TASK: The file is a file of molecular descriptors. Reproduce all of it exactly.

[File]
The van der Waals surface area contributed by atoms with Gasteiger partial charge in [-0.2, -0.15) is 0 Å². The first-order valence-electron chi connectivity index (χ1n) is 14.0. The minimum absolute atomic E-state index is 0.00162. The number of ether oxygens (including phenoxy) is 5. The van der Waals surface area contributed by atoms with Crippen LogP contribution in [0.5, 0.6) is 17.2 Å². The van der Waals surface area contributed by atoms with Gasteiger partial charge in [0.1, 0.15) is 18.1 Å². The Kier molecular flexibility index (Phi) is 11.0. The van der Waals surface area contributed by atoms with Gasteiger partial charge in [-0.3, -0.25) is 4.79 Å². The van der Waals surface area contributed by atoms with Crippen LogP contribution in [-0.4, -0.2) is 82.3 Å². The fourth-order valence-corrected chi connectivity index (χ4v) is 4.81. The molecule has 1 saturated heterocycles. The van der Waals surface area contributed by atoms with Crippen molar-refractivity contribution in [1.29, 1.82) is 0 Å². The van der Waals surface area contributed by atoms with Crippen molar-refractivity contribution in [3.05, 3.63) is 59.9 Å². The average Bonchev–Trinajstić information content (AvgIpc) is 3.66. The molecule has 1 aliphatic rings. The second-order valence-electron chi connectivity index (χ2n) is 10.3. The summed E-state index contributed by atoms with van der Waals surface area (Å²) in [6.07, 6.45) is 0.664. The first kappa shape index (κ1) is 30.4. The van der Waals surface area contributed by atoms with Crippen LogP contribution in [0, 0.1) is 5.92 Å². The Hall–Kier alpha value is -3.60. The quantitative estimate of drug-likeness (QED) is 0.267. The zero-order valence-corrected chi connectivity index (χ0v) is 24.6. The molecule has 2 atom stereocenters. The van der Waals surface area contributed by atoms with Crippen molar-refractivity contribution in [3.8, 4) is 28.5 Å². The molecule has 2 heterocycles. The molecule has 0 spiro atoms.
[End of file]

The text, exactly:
The van der Waals surface area contributed by atoms with Gasteiger partial charge in [-0.2, -0.15) is 0 Å². The first-order valence-electron chi connectivity index (χ1n) is 14.0. The minimum absolute atomic E-state index is 0.00162. The number of ether oxygens (including phenoxy) is 5. The van der Waals surface area contributed by atoms with Crippen LogP contribution in [0.5, 0.6) is 17.2 Å². The van der Waals surface area contributed by atoms with Gasteiger partial charge in [0.1, 0.15) is 18.1 Å². The Kier molecular flexibility index (Phi) is 11.0. The van der Waals surface area contributed by atoms with Gasteiger partial charge in [-0.3, -0.25) is 4.79 Å². The van der Waals surface area contributed by atoms with Crippen LogP contribution in [-0.4, -0.2) is 82.3 Å². The fourth-order valence-corrected chi connectivity index (χ4v) is 4.81. The molecule has 1 saturated heterocycles. The van der Waals surface area contributed by atoms with Crippen molar-refractivity contribution in [1.29, 1.82) is 0 Å². The van der Waals surface area contributed by atoms with Crippen molar-refractivity contribution in [3.05, 3.63) is 59.9 Å². The average Bonchev–Trinajstić information content (AvgIpc) is 3.66. The molecule has 1 aliphatic rings. The second-order valence-electron chi connectivity index (χ2n) is 10.3. The summed E-state index contributed by atoms with van der Waals surface area (Å²) in [6.07, 6.45) is 0.664. The first kappa shape index (κ1) is 30.4. The van der Waals surface area contributed by atoms with Crippen LogP contribution in [0, 0.1) is 5.92 Å². The Hall–Kier alpha value is -3.60. The quantitative estimate of drug-likeness (QED) is 0.267. The zero-order valence-corrected chi connectivity index (χ0v) is 24.6. The molecule has 2 atom stereocenters. The van der Waals surface area contributed by atoms with Crippen molar-refractivity contribution in [3.8, 4) is 28.5 Å². The molecule has 2 heterocycles. The molecule has 0 spiro atoms.